Sunday, April 01, 2007

Changing Others

Today the sermon was about the power of Palm Sunday. In the message, Mike emphasized that because of Christ, we do not have to live in defeat (1John 5:4), discord (Phil 4:7) or despair (1 Peter 1:3). One statement in the sermon really struck me – Mike stated that the choice to live in victory (instead of defeat), in peace (instead of discord), and in hope (instead of despair) is ours. God will not force us to accept these gifts.

This struck me because I struggle constantly with my desire to change others. I know that sounds terrible, but it is true. Anyone that knows me will tell you that I am compassionate and love people. They will also tell you that I am fiercely loyal to my friends and family. In fact, I love my family and close friends so much that I often take on their burdens and try to convince them of the many ways that they need to change their lives in order to be happier and more fulfilled. For years, I have convinced myself that this is not a problem because I have pure motivations – I want my family and friends to have joy, to be happy, to have peace, to have a life of fullness and passion. I hate to see people that I love suffer and in despair. Thus, I often try to take control of the situation and convince the people in my life that if they will only do ______ (you fill in the blank) their life will be better.

As I sat in the sermon today, the power of Mike’s statement hit home. God is all knowing, the creator of the universe, yet he does not force us to do anything. As our creator, of course God loves us with a complete and unconditional love, yet he allows us to make poor decisions and sometimes to even live in despair. I am not omnipotent, yet I constantly try to control my destiny as well as the destiny of those around me.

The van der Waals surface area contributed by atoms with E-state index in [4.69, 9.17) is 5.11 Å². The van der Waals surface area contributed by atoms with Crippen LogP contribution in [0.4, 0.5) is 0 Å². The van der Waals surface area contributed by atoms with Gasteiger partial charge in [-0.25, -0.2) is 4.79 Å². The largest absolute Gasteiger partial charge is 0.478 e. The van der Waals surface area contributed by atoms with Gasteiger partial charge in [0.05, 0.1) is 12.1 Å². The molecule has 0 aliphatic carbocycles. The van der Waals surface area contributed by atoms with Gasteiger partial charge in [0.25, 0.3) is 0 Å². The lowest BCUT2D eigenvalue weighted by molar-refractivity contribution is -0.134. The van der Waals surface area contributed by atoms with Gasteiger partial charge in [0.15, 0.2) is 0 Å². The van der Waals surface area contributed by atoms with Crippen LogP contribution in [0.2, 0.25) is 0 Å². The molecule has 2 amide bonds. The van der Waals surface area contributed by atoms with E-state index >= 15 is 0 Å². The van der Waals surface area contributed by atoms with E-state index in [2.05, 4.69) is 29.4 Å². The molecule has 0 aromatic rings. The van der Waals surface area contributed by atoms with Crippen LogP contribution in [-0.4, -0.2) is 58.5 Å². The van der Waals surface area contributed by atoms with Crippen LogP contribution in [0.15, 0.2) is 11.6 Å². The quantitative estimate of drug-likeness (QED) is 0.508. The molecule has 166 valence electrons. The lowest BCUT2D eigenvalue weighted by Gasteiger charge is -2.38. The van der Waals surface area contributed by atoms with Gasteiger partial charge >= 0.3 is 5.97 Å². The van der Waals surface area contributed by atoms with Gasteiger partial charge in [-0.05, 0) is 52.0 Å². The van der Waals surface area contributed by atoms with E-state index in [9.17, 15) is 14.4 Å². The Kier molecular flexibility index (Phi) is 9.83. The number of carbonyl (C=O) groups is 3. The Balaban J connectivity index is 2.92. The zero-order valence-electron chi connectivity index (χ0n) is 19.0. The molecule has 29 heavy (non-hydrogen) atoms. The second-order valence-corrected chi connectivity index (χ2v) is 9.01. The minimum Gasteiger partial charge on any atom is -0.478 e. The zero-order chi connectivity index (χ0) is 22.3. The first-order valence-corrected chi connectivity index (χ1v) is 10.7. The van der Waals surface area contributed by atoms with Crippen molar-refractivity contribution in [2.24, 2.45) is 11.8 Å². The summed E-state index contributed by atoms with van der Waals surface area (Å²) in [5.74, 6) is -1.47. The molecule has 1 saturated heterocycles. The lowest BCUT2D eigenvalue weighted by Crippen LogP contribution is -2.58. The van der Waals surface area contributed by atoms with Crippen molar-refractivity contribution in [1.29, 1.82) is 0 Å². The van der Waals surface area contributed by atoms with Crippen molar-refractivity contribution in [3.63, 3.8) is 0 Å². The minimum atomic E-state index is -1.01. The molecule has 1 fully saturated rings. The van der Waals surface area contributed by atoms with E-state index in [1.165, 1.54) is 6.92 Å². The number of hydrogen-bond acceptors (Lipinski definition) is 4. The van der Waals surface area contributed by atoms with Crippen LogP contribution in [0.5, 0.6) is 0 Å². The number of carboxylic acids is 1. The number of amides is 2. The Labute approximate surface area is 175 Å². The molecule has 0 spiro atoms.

Perhaps even more powerful, however, is the fact that God does not force happiness, joy, victory or peace upon us because God exhibits something that I cannot begin to comprehend – unconditional love. As I sat in the service, I realized that if I am constantly trying to change those around me, I am not loving them as they are and where they are. Instead, I am trying to mold them into what I want them to be. I was humbled to realize that once again, my pride had deceived me. I had convinced myself that by wanting the best for others, I was justified in trying to change them. Instead, I am failing miserably at one of the most important tenants of Christianity – to love others unconditionally, as they are. Christ didn’t try to change those that encountered him – instead he simply loved others and allowed the experience of unconditional love to radically and forever change their lives.

The challenge this week is to think about whether you are truly loving people how they are and where they are. I am slowly and painfully learning that I cannot change others, and I cannot control their happiness. If I want others to have victory, peace, hope, joy, and happiness, the only sure way to help them is by loving them the way they are, not the way that I wish them to be.

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